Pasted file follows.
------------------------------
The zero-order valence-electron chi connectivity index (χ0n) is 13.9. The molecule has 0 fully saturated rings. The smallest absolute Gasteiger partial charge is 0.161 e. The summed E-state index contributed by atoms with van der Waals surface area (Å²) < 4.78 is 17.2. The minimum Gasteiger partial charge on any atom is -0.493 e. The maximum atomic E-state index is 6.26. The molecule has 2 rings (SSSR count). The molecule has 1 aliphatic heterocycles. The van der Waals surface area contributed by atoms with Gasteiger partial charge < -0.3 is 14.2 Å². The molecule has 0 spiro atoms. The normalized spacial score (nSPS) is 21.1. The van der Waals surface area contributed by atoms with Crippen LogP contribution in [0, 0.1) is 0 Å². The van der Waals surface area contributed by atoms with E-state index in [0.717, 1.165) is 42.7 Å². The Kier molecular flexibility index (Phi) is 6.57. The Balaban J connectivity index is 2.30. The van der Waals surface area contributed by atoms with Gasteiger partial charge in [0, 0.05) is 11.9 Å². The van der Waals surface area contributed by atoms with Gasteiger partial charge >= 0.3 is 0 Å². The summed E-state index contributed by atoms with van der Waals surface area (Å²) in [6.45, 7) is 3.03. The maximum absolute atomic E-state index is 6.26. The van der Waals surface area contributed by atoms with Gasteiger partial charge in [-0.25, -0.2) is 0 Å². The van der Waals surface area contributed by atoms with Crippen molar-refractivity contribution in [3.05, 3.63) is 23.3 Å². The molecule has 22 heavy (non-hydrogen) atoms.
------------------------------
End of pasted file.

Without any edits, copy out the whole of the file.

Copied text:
The zero-order valence-electron chi connectivity index (χ0n) is 13.9. The molecule has 0 fully saturated rings. The smallest absolute Gasteiger partial charge is 0.161 e. The summed E-state index contributed by atoms with van der Waals surface area (Å²) < 4.78 is 17.2. The minimum Gasteiger partial charge on any atom is -0.493 e. The maximum atomic E-state index is 6.26. The molecule has 2 rings (SSSR count). The molecule has 1 aliphatic heterocycles. The van der Waals surface area contributed by atoms with Gasteiger partial charge < -0.3 is 14.2 Å². The molecule has 0 spiro atoms. The normalized spacial score (nSPS) is 21.1. The van der Waals surface area contributed by atoms with Crippen LogP contribution in [0, 0.1) is 0 Å². The van der Waals surface area contributed by atoms with E-state index in [0.717, 1.165) is 42.7 Å². The Kier molecular flexibility index (Phi) is 6.57. The Balaban J connectivity index is 2.30. The van der Waals surface area contributed by atoms with Gasteiger partial charge in [0, 0.05) is 11.9 Å². The van der Waals surface area contributed by atoms with Gasteiger partial charge >= 0.3 is 0 Å². The summed E-state index contributed by atoms with van der Waals surface area (Å²) in [6.45, 7) is 3.03. The maximum absolute atomic E-state index is 6.26. The van der Waals surface area contributed by atoms with Gasteiger partial charge in [-0.25, -0.2) is 0 Å². The van der Waals surface area contributed by atoms with Crippen molar-refractivity contribution in [3.05, 3.63) is 23.3 Å². The molecule has 22 heavy (non-hydrogen) atoms.